World of Julie

World of Julie

Mom on the edge.

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I should have handed out multivitamins at Halloween.

As I’ve mentioned, I don’t make anything especially fancy-pants for lunches here, mostly since I make them 10 minutes before I go to bed, and I’m worrying much more about the allergy-free ingredients that I’m putting into the lunchboxes and less about what the actual foodstuffs are. But whatever I’m doing, it was enough to get accolades.

I’ll admit that I’m pretty out of it when it comes to what Everyone Else is doing in terms of parenting. I’m barely just treading water here with what we’re doing; I don’t really have time to figure out what Pop Parenting says I should be doing. I will say, though, that the food items the Neighborhood Posse brings into my backyard are so horrifying that I’m beginning to see why a handful of walnuts and a piece of provolone (Henry’s actual lunch today) are noteworthy. First, there’s the brother and sister who apparently eat nothing but candy. They have brought over candy necklaces and candy bracelets, and cups of marshmallows (seriously). Once the sister came over with chocolate all over her face, and when I asked her what she’d been eating, she said she’d had chocolate for breakfast. During the summer they came over with those Fla-Vor-Ice popsicles, and gave one to Eli (it was a turquoise blue one), who excitedly took a big bite, and then looked very frightened and stuck his tongue out of his mouth yelling, “Get it out, Mommy! Get it out!” I had to scrub his tongue with a towel before he’d calm down.

Some other kids brought over some of that yogurt-in-a-tube, and left the wrappers lying around (the Neighborhood Posse has a littering problem), and so I got to see that the yogurt was cotton candy flavored.

Once I announced that I was making peanut butter sandwiches (in a desperate attempt to get some kind of protein/fiber food into these kids) and many of them said they loved peanut butter sandwiches. So I made about a million, and Eli and Henry were the only ones who ate them. One boy looked all disappointed and said, “Um, I don’t like this peanut butter sandwich.” I’m such an idiot…if you’ve spent your life eating sugary Jif on white bread, my little Teddie All Natural Super Chunky Unsalted (ingredient: roasted peanuts) on whole wheat bread is going to seem like a big hunk of lentil loaf. During the peanut butter sandwich picnic, one girl had gone home to ask her mom if she could eat one of my sandwiches. The mom obviously felt bad about me feeding everyone, so she gave her daughter something to eat…the girl came back to our backyard munching on a Smuckers Uncrustable, which is the dumbest take on a peanut butter sandwich I’ve seen (how hard is it to make a sandwich? who needs to buy pre-made frozen sandwiches?).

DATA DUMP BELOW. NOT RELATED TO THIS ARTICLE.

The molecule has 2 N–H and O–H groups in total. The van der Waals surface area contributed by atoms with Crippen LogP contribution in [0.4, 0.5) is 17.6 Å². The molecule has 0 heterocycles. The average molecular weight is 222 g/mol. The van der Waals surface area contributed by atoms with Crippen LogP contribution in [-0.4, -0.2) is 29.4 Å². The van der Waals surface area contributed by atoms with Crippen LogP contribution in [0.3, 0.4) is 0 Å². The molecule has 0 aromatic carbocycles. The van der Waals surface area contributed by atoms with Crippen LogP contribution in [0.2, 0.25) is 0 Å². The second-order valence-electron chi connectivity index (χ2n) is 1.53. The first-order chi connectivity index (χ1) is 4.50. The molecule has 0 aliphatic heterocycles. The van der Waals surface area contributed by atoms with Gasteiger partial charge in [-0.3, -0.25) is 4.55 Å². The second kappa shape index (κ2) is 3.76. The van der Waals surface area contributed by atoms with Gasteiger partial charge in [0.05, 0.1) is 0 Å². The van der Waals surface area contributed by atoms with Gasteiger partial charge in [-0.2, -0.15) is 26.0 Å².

By far the most disgusting thing, though, was when some of them were drinking Sunny D in our yard, and (of course) left their empties behind. I read the ingredients and was staggeringly disgusted to see that canola oil is an ingredient. I can’t for the life of me imagine why oil is an acceptable ingredient in a “juice” that barely has any juice in it anyway.

With this post, I have officially become my mother, the original Label-Reading Food Policewoman.

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12 Responses to “I should have handed out multivitamins at Halloween.”

  1. 1
    Clog:

    Comme Mere, comme fille!

  2. 2
    sutswana:

    Wait’ll they get a little older and start leaving empty Ramen noodles packages everywhere. I’ve had some students who would not only eat the uncooked noodle cake, but also would down the spice package that comes with it.

  3. 3
    Paticus:

    Next I bet you’ll judge me for the girls’ post Thanksgiving breakfast of Coors(light, of course) and Fun-Dip!
    :)

  4. 4
    Julie:

    I can kind of seeing eating the uncooked Ramen cake (kind of, a little) but not the spice package. Blech.

    Paticus, as long as it was Coors Light, I think it’s ok.

    I haven’t thought about Fun-Dip in approximately 20 years. It makes my jaw hurt just to think about it. Kate and I used to mix it with water in tiny bowls and feed it to her Barbie dolls (hmm, Kate, were we all ahead of our time, trying to get your Barbies to get over their body issues and just eat, already?).

  5. 5
    Sarah:

    Seriously, it’s bread, PB, & Jelly. Spread and cut. I’ve never been able to fathom the Uncrustables thing.